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Winning Artwork Adorns Walls of Cannon Tunnel

The smell of hot dogs and pretzels seeped from the Cannon House Office Building room where high school students were honored by House Members on Tuesday. Complete with a band, a performer on stilts and ice cream sandwiches, the carnival-like celebration was part of the busy schedule for more than 300 students whose artwork was selected for display at the Capitol.

For many winners of the 22nd annual Congressional Art Competition, it was their first time to Washington, and they would spend the day getting tours of the building, taking pictures with their Representatives and trying to soak in the sea of activity around them.

Gabriela Saenz, a 15-year-old from San Jose, Calif., arrived in Washington on Sunday and said she had been trying to visit all of the famous buildings.

After the long flight, the Capitol first-timer said she was excited to see her still-life painting as she eagerly waited with other students.

Saenz learned about the contest from a teacher, but another student, Christine Hancock of North Carolina, knew about it because she had placed third from her district last year.

“It was a big surprise because it’s such a big competition,” Hancock said. After taking pictures with Rep. David Price (D-N.C.), she said she thought she had pretty much seen everything, but wanted to make time to enter the tunnel from the Cannon Building to the Capitol where her scratchboard self-portrait will be displayed.

Before cutting the ribbon to officially open the exhibit, Sen. Jim Jeffords (I-Vt.), who started the competition as a Member of the House in 1981, addressed the audience of students, parents and staff hosts.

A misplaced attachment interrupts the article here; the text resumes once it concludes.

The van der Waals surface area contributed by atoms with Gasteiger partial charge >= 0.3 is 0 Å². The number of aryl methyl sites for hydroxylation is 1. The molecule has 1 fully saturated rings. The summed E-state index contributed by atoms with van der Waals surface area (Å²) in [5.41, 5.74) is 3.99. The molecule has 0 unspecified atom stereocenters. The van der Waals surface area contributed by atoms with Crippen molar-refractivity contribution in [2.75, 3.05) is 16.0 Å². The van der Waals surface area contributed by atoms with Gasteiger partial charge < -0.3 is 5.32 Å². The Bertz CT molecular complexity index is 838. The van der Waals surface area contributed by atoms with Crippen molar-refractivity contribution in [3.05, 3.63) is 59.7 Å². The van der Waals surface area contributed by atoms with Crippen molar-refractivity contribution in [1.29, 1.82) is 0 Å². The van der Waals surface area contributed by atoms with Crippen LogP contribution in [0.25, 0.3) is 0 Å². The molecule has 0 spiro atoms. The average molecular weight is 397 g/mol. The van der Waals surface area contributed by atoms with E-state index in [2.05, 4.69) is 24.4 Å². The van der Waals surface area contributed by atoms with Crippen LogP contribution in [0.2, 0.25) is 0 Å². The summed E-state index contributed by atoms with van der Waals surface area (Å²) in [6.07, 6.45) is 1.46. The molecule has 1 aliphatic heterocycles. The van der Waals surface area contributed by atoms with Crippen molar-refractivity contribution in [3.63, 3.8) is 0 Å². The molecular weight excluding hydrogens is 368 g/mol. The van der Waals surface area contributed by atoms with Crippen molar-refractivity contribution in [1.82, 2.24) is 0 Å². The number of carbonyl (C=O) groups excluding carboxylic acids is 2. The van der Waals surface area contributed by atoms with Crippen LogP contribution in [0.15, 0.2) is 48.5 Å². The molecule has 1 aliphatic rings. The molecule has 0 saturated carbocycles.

“It’s the arts that make the human spirit soar,” he said, noting how proud he was of the support the program has received and the continued increases in participation.

“This has been the most successful year ever … showing just how many people were inspired by the arts,” he said.

Saenz couldn’t agree more. The high school student said the contest was motivation to put extra work into her painting of glass bottle.

For the contest, each House Member is invited to sponsor art competitions in his or her district, and the winning piece is displayed at the Capitol for a year. While some Members select the piece themselves, others rely on local art specialists.

Rep. Katherine Harris (R-Fla.), who co-sponsored the event with Rep. Darlene Hooley (D-Ore.), reminded attendants of the healing effect of the arts and encouraged the students to “keep imagining, keep creating and keep dreaming.”

As the crowd moved from the gathering to the tunnel, participants began speculating about where their work would be or if they would be able to find it.

“I don’t know where it will be, they didn’t tell me,” said Catherine Middleton, an 18-year-old Virginia student, who entered a charcoal drawing of her boyfriend, Joe Herbert, who accompanied her to Washington.

Moments later in the tunnel, participants searched for their work as proud parents snapped photographs and students beamed with delight.

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